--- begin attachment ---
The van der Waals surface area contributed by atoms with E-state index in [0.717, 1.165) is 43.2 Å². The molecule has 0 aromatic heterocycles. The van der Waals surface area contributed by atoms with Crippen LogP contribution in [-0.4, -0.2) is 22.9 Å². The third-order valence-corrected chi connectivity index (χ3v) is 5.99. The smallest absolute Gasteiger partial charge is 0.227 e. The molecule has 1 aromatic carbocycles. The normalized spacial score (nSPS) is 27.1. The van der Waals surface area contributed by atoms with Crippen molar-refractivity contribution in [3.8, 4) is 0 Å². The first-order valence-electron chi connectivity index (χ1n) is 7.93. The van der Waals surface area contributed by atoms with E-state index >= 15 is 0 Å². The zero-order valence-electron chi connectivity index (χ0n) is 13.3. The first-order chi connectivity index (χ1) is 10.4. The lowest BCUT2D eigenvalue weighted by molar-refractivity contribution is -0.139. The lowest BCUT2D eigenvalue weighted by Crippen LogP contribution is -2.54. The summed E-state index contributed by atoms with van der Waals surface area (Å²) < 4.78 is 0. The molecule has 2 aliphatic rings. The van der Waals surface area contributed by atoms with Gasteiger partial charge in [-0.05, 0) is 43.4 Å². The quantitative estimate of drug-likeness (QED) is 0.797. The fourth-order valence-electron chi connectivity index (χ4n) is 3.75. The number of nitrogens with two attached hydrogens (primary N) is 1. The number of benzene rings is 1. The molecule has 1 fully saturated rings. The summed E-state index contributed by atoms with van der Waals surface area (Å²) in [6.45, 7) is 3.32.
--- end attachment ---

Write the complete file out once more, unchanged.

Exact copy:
The van der Waals surface area contributed by atoms with E-state index in [0.717, 1.165) is 43.2 Å². The molecule has 0 aromatic heterocycles. The van der Waals surface area contributed by atoms with Crippen LogP contribution in [-0.4, -0.2) is 22.9 Å². The third-order valence-corrected chi connectivity index (χ3v) is 5.99. The smallest absolute Gasteiger partial charge is 0.227 e. The molecule has 1 aromatic carbocycles. The normalized spacial score (nSPS) is 27.1. The van der Waals surface area contributed by atoms with Crippen molar-refractivity contribution in [3.8, 4) is 0 Å². The first-order valence-electron chi connectivity index (χ1n) is 7.93. The van der Waals surface area contributed by atoms with E-state index >= 15 is 0 Å². The zero-order valence-electron chi connectivity index (χ0n) is 13.3. The first-order chi connectivity index (χ1) is 10.4. The lowest BCUT2D eigenvalue weighted by molar-refractivity contribution is -0.139. The lowest BCUT2D eigenvalue weighted by Crippen LogP contribution is -2.54. The summed E-state index contributed by atoms with van der Waals surface area (Å²) < 4.78 is 0. The molecule has 2 aliphatic rings. The van der Waals surface area contributed by atoms with Gasteiger partial charge in [-0.05, 0) is 43.4 Å². The quantitative estimate of drug-likeness (QED) is 0.797. The fourth-order valence-electron chi connectivity index (χ4n) is 3.75. The number of nitrogens with two attached hydrogens (primary N) is 1. The number of benzene rings is 1. The molecule has 1 fully saturated rings. The summed E-state index contributed by atoms with van der Waals surface area (Å²) in [6.45, 7) is 3.32.